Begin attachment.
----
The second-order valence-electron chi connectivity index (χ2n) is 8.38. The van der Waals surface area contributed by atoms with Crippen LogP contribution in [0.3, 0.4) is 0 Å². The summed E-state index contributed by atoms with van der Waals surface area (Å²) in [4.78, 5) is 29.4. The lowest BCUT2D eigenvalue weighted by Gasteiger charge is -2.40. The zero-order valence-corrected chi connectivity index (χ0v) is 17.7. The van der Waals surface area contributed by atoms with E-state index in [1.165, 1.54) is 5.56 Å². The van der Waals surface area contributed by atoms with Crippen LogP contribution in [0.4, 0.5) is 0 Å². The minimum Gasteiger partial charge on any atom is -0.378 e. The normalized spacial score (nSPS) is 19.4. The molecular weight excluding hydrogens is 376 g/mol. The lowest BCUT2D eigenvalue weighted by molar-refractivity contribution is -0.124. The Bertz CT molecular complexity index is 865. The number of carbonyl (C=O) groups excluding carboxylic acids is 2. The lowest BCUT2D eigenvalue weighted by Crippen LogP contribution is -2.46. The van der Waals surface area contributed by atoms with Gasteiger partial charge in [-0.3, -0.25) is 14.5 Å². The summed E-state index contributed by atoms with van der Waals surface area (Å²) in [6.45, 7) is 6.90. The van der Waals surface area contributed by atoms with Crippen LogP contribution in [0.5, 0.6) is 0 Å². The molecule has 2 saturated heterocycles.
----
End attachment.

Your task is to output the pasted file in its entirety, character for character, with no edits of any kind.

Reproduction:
The second-order valence-electron chi connectivity index (χ2n) is 8.38. The van der Waals surface area contributed by atoms with Crippen LogP contribution in [0.3, 0.4) is 0 Å². The summed E-state index contributed by atoms with van der Waals surface area (Å²) in [4.78, 5) is 29.4. The lowest BCUT2D eigenvalue weighted by Gasteiger charge is -2.40. The zero-order valence-corrected chi connectivity index (χ0v) is 17.7. The van der Waals surface area contributed by atoms with E-state index in [1.165, 1.54) is 5.56 Å². The van der Waals surface area contributed by atoms with Crippen LogP contribution in [0.4, 0.5) is 0 Å². The minimum Gasteiger partial charge on any atom is -0.378 e. The normalized spacial score (nSPS) is 19.4. The molecular weight excluding hydrogens is 376 g/mol. The lowest BCUT2D eigenvalue weighted by molar-refractivity contribution is -0.124. The Bertz CT molecular complexity index is 865. The number of carbonyl (C=O) groups excluding carboxylic acids is 2. The lowest BCUT2D eigenvalue weighted by Crippen LogP contribution is -2.46. The van der Waals surface area contributed by atoms with Gasteiger partial charge in [-0.3, -0.25) is 14.5 Å². The summed E-state index contributed by atoms with van der Waals surface area (Å²) in [6.45, 7) is 6.90. The van der Waals surface area contributed by atoms with Crippen LogP contribution in [0.5, 0.6) is 0 Å². The molecule has 2 saturated heterocycles.